[0040] Referring still to FIG. 2, the engine 10 includes, in serial flow arrangement along a longitudinal direction L, a fan assembly 14, a compressor section 21, a combustor section 26, a turbine section 31, and an exhaust nozzle assembly 33. The engine 10 extends generally along the longitudinal direction L, in which the exhaust nozzle assembly 33 defines a downstream-most end 35 that may be disposed approximately equal to the wing shear plane 123 along the longitudinal direction L. In various embodiments, disposing the downstream- most end 35 of the exhaust nozzle assembly 33 may further shift th e engine 10, such as at a low pressure (LP) turbine 30, toward the wing shear center 121, and thereby reduce a moment arm from the engine 10 acting from the wing shear center 121. Reducing the moment arm from the wing shear center 121 may further reduce weight of the wing 120 and/or pylon 130, thereby improving aircraft efficiency. In one embodiment, the LP turbine 30 is disposed inward of the wing 120 along latitudinal direction LT. The LP turbine 30 is disposed between the forward plane 126 and the aft plane 128 of the wing 120 along the longitudinal direction L. [0041] The compressor section 21 generally includes a low pressure (LP) compressor 22 and a high pressure (HP) compressor 24 in serial flow arrangement from the upstream end 99 to the downstream end 98. The turbine section 31 generally includes an HP turbine 28 and an LP turbine 30 in serial flow arrangement from the upstream end 99 to the downstream end 98. The combustion section 26 is disposed between the HP compressor 24 and the HP turbine 28. The HP compressor 24 and the HP turbine 28, with an HP shaft 34 rotatably coupling each, together define an HP spool.

[0042] The fan assembly 14 includes a plurality of fan blades 42 rotatably coupled to a fan rotor 15. The fan rotor 15 is rotatably coupled toward the upstream end 99 of a driveshaft 36 extended along the longitudinal direction L. The LP turbine 30 is coupled to the driveshaft 36 and disposed at the downstream end 98 of the driveshaft 36. The fan assembly 14, LP compressor 22, driveshaft 36, and the LP turbine 30 together define an LP spool. In one embodiment, the LP turbine 30 defines at least four rotating stages or rotors 40. In another embodiment, such as shown in FIG. 3, the LP turbine 30 defines six or more rotating stages 40.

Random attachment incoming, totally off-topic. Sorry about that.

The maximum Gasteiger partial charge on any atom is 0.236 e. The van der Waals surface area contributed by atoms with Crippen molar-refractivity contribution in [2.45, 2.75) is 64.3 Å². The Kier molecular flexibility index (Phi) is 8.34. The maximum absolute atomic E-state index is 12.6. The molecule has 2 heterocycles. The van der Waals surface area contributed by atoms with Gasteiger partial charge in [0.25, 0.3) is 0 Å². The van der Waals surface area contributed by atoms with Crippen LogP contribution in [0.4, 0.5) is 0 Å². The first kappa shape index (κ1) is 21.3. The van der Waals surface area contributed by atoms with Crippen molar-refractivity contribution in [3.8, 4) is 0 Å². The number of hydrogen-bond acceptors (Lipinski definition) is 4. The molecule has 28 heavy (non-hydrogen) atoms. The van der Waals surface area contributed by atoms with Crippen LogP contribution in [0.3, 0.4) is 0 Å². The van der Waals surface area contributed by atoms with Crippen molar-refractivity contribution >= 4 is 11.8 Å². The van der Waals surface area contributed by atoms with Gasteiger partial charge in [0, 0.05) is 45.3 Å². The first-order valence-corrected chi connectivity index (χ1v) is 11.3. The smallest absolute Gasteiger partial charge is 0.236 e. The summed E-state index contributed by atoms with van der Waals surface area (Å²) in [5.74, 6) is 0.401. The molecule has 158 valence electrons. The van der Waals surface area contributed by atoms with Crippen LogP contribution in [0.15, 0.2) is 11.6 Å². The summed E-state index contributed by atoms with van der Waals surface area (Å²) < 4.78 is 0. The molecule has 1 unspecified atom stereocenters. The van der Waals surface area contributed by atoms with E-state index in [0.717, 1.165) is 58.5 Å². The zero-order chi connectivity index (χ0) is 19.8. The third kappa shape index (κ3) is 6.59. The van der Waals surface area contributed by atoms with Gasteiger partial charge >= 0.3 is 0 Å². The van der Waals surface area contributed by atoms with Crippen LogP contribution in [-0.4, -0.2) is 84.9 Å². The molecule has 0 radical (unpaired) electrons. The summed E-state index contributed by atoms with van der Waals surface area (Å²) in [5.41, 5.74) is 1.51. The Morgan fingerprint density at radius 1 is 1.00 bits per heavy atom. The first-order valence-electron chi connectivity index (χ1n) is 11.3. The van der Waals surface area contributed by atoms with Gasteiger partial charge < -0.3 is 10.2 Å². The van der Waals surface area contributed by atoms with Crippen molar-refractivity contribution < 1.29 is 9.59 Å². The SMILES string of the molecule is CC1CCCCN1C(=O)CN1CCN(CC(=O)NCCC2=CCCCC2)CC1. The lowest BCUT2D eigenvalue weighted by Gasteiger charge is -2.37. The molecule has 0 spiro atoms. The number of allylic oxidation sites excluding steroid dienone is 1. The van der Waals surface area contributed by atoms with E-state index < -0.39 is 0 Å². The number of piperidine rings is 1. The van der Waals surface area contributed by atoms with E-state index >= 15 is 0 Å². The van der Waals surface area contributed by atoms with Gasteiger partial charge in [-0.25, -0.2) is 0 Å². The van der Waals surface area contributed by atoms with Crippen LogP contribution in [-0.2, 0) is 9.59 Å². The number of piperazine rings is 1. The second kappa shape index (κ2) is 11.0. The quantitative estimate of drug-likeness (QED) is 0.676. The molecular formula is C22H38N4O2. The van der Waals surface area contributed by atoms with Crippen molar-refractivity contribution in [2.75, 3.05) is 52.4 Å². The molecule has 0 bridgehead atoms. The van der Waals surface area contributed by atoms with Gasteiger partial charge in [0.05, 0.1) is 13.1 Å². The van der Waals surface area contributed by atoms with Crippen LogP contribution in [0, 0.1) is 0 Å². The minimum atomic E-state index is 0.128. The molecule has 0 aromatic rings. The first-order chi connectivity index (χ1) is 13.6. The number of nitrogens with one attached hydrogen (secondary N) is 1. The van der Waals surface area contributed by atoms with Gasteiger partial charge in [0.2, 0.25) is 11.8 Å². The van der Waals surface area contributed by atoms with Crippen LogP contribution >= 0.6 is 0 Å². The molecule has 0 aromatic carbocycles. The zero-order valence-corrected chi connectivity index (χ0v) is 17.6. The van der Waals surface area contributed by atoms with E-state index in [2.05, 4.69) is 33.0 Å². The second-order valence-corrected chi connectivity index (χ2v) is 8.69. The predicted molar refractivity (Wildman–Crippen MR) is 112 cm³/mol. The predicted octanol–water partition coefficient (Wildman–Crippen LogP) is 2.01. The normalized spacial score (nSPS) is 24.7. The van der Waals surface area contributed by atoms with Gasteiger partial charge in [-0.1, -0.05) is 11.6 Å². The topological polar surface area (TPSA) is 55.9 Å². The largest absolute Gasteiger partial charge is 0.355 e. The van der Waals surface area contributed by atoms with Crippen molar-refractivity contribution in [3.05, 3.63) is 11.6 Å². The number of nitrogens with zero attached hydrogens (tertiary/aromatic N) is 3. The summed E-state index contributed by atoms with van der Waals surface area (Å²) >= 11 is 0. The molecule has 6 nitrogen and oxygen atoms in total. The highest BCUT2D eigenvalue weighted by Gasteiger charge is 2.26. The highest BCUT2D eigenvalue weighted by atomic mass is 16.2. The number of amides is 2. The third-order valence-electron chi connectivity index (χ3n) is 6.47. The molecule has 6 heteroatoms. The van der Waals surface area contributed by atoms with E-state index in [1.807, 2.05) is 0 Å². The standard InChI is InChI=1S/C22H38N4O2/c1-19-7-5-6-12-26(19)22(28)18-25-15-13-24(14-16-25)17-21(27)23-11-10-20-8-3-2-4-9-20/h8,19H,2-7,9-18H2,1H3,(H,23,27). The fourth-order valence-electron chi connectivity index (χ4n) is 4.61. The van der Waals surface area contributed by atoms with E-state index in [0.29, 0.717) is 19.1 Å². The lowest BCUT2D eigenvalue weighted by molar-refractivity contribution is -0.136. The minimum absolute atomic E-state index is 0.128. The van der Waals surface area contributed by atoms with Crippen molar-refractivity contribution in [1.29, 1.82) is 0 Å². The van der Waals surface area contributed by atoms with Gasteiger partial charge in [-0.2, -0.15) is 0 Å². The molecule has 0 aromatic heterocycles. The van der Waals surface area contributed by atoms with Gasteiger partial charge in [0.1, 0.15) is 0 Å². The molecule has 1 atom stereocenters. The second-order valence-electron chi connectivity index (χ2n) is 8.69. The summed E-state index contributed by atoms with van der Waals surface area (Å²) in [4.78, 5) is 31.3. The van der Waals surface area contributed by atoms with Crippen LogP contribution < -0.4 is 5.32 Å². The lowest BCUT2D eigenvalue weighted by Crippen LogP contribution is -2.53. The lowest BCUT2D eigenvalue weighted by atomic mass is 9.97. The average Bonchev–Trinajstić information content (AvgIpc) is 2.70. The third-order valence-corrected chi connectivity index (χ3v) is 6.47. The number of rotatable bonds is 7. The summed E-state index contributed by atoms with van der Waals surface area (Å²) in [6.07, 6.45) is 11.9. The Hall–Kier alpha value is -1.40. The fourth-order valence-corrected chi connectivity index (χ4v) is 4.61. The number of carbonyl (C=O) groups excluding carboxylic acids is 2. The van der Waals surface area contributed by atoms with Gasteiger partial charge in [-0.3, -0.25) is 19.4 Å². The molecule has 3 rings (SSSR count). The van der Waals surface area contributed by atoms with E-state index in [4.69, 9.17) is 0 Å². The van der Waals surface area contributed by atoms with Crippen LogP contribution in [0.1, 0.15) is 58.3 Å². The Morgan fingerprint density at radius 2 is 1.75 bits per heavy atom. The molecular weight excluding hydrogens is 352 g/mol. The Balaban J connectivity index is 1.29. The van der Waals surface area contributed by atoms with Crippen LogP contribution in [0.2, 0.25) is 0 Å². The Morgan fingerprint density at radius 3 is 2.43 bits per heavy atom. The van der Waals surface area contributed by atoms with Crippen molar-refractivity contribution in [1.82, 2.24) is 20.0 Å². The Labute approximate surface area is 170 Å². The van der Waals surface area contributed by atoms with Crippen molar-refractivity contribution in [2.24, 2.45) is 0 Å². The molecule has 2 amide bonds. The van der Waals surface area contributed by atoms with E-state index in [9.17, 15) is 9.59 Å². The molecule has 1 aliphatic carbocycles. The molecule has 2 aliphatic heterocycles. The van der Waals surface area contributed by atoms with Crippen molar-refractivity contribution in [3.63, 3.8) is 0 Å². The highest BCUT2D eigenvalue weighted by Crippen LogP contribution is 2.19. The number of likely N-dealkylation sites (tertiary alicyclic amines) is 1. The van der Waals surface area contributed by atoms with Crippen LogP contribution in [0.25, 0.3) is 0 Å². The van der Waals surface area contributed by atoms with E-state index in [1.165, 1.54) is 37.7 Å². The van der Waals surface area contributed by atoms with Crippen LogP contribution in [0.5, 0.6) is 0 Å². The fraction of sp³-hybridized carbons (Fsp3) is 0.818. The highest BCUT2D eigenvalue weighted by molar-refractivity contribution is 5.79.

[0043] During operation of the engine 10, a drive motor begins rotation of the HP spool, which introduces air, shown schematically as arrows 81 , into a core flowpath 70 of the engine 10. The air 81 passes across successive stages of the LP compressor 22 and the HP compressor 24 and increases in pressure to define compressed air 82 entering the combustion section 26. Fuel is introduced to the combustion section 26 and mixed with the compressed air 82 then ignited to yield combustion gases 83. Energy from the combustion gases 83 drives rotation of the HP turbine 28 and the LP turbine 30, as well as their respective HP and LP spools, and the fan assembly 14 and compressor section 21 to which each are attached. In one embodiment, the LP spool rotates about the axial centerline 12 at approximately 6000 revolutions per minute (RPM) or less. In another embodiment, the LP spool rotates about the axial centerline 12 at approximately 4000 RPM or less.

[0044] The cycle of introducing air 81 into the core flowpath 70, mixing with fuel, igniting, and producing combustion gases 83 pro vides energy to rotate the plurality of fan blades 42 about the axial centerline 12 of the engine 10. A portion of air 81 passes through a bypass duct 60 defined between a nacelle 45 and an outer casing 18 of the engine 10. The outer casing 18 is substantially tubular and surrounding the compressor section 21, the combustion section 26, and the turbine section 31 generally along the longitudinal direction L. In the embodiment described herein, the nacelle 45 may further include a fan case. The outer casing 18 may further include a cowl defining a generally aerodynamic flowpath of the bypass duct 60.

[0045] Referring still to FIG. 2, the fan blades 42 define a maximum fan diameter 43 along the radial direction R. The maximum fan diameter 43 is generally from tip to tip of diametrically opposed fan blades 42. Alternatively, the maximum fan diameter 43 may refer to an inner diameter of the nacelle 45 including a fan case surrounding the fan blades 42. The fan assembly 14 of the engine 10 further defines a fan pressure ratio measured generally from downstream of the fan blades 42 over the upstream of the fan blades 42 (i.e., a ratio of fan discharge pressure to fan inlet pressure). For example, the fan pressure ratio may be a ratio of the pressure downstream of the fan blades 42 shown schematically at point 39 over the pressure upstream of the fan blades 42 shown schematically at point 38. In various embodiments, the engine 10 defines a fan pressure ratio between approximately 1.0 and approximately 1.8.

[0046] Referring now to FIG. 3, an exemplary embodiment of the LP turbine 30 of the engine 10 is generally provided. Referring to FIGS. 1-3, the LP turbine 30 of the engine 10 further defines an outer flowpath 300. The outer flowpath 300 defines a first outer flowpath radius 301 at an upstream-most end of the LP turbine 30 and a last outer flowpath radius 303 disposed at the downstream-most end of the LP turbine 30. The outer flowpath 300 further defines a middle outer flowpath radius 302 disposed between the first outer flowpath radius 301 and the last outer flowpath radius 303 along the longitudinal direction L. The middle outer flowpath radius 302 is greater than the last outer flowpath radius 303. In one embodiment, the middle outer flowpath radius 302 is also greater than the first outer flowpath radius 301.